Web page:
Scroll back to the top of this article and have a good look at the very first picture in it. That of the Spring and the Autumn masks against the beautiful backdrop of the island of San Giorgio Maggiore. Now look at the picture below.
Yes! This is how many people there were between me and the Masks. I used my telescopic lense to get an uncrowded view. It helped that I am quite tall. I also stretched my hands above my head as much as I could. I managed to grab a shot I am happy with, but, let me tell you, I wasn’t that lucky countless more times.
There are different ways to overcome the issue of just too many people at the same place at the same time.
You can use a shallow field of depth to isolate the crowd and blur the background. Still, if there are too many people between you and the Mask, you won’t be able to get a full size picture of them, but just a shot of their shoulders and head.
Another option is to politely ask the Mask to step somewhere higher than the crowd. For example, see below.
Even if it is just the base of a streetlamp, it will give you vital inches to save your shot.
Then you need to bend a little or even squat and snap. This is the shot I got.
Another option is to have the Masks against a wall or a canal, so that no people can actually walk behind them and photobomb your shots. A popular (and also very photogenic) place is by the windows under the archay of the Doge’s Palace. A couple of examples below.
What happens though if you are simply not satisfied with shots that don’t include the full sumptuous costumes of the Masks and also you are tired of competing for the Masks’ attention with hundreds of other eager photographers? Then you need to pick well your locations and be there just at the right time.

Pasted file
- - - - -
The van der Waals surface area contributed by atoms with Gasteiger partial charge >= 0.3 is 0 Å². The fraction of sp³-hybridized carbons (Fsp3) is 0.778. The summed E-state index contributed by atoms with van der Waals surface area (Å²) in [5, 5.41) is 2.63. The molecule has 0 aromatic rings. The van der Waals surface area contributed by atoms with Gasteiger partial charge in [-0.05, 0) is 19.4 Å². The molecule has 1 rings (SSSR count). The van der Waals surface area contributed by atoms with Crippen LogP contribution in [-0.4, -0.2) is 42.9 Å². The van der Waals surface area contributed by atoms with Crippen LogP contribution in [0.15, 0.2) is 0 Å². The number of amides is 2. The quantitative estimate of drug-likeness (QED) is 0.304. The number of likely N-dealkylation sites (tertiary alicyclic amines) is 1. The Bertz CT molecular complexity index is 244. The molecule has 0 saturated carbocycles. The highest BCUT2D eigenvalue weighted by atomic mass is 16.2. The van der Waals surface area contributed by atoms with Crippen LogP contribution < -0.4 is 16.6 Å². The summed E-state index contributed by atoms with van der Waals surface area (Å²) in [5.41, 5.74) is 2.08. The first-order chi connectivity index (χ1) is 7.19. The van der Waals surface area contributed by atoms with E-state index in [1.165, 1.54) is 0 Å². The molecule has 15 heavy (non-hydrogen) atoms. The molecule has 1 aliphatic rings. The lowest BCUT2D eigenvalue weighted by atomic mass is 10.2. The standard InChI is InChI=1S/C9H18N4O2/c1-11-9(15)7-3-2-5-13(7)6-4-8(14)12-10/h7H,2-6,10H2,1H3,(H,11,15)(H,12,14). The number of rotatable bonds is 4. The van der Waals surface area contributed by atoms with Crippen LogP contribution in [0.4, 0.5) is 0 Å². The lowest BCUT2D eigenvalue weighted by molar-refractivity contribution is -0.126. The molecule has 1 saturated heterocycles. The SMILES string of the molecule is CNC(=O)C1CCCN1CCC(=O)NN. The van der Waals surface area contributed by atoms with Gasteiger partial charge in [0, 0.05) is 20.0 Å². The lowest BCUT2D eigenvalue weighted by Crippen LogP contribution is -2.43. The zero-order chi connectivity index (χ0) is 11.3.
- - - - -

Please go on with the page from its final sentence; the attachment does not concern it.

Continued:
The best place to take stunning photos of the Masks is in front of the Doge’s Palace. You get a fabulous view across the lagoon, dozens of gondolas as your backdrop on one side and a gorgeous square with fantastic lamp posts on the other. The secret is to be there at dawn!
You need to wake up very early and be there at 5:30-6:00 am.
All professional photographers and Masks know about this unspoken arrangement. They start trickling there long before sunrise, whilst the light is still beautifully blue. There are no tourists, no bystanders, nothing to detract from the amazing scenery and the Masks that pose wonderfully in it.
If you oversleep, don’t despair! By all means go to Piazza San Marco, face the crowds and take your shots. If you want to be really close to the Masks, without too many bystanders nearby, then you can buy a ticket for the enclosure of the main Carnival stage.